Varied and uneven security clearance processes for contractors across DHS components are leading to confusion and problems for vendors, industry experts told a congressional panel.
Vendors are losing money while waiting for clearances from the Department of Homeland Security, representatives of contracting firms told a panel of lawmakers at a Feb. 27 hearing.
The problems are many: differing security standards across components, opaque internal processes and slow communications to contractors.
Brandon LaBonte, president and CEO of small tech business ArdentMC, said his employees wait on average 213 days for a DHS fitness determination even though the company has worked with DHS and its components for a decade. One DHS component his company was working for had approved an ArdentMC employee in June but didn't tell the company until February, he said.
The Oversight and Management Subcommittee of the House Homeland Security Committee also heard from representatives from the Intelligence and National Security Alliance, the Professional Services Council and Homeland Security & Defense Business Council.
The general feelings was that DHS should require reciprocity across agencies, make better use of data, improve data management and impose stricter cross-cutting standards for components.
Agency "fitness determinations" for contract employees are a sticking point, because each component believes it is doing it the right way according to its needs, said Charles Allen, senior intelligence advisor at the Intelligence and National Security Alliance. Allen, who served in senior intelligence roles at DHS and the CIA, said contractor employees who already have security clearances from intelligence and defense agencies should be able to pass DHS security checks with no problem, yet DHS agencies subject them to their individual vetting processes.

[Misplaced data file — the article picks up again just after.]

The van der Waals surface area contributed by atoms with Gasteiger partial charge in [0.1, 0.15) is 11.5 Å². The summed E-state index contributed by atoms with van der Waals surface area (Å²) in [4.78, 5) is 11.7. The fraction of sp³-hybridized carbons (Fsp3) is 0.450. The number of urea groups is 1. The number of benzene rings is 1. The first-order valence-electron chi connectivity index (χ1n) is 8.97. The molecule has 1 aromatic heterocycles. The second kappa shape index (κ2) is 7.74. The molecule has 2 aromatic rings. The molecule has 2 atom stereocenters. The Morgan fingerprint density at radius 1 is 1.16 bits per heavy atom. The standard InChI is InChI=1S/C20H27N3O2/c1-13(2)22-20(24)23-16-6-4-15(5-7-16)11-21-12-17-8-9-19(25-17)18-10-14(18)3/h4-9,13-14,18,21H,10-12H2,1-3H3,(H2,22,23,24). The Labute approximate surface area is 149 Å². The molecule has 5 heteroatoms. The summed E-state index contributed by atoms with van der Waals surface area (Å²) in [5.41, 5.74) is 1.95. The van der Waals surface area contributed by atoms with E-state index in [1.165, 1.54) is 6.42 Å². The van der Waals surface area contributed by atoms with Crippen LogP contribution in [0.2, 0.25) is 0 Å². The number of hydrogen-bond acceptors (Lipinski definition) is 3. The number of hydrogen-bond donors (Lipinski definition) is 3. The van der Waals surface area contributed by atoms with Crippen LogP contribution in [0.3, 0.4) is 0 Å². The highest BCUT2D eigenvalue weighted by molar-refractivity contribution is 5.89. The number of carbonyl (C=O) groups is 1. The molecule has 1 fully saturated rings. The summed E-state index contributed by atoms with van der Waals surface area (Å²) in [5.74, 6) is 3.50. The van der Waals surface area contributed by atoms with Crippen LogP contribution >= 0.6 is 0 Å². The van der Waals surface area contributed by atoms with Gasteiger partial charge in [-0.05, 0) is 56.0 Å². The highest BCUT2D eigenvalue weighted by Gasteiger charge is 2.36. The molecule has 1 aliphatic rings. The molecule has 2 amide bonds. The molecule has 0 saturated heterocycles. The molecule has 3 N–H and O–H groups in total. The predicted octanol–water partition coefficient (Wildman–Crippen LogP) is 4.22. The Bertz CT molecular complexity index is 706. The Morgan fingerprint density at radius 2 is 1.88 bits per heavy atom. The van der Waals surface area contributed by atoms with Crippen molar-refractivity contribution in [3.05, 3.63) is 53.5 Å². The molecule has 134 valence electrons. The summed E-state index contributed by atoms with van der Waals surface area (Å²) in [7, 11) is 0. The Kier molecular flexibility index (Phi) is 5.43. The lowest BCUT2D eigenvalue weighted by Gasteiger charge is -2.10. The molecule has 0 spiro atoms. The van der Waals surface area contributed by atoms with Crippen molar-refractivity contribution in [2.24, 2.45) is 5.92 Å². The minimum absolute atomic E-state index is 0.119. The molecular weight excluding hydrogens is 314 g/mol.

The culture of separation and long delays for contractors to get a component fitness determination can also apply to DHS employees looking to shift jobs between components, said David Berteau, president and CEO of the Professional Services Council.
Subcommittee Chairman Rep. Scott Perry (R-Pa.) wondered if DHS Secretary Kirstjen Nielsen had the authority to change the processes across components.
"There is no statutory or regulatory impediments" to the DHS secretary doing so, said Berteau. However, he said, if a DHS component has to hand off some of its background-checking work to the Office of Personnel Management for deeper investigation, things would get more complicated.
Berteau suggested that components could be compelled by DHS to provide data on the number of fitness determinations they have received, how many they have approved or completed and the number they haven't processed. Concrete data would give the secretary ammunition to bring management incentives to bear on those that have problems.
Over the last 10 years, LaBonte said, things have gotten progressively worse at DHS with security clearances. "That means the agency's management can make things better."
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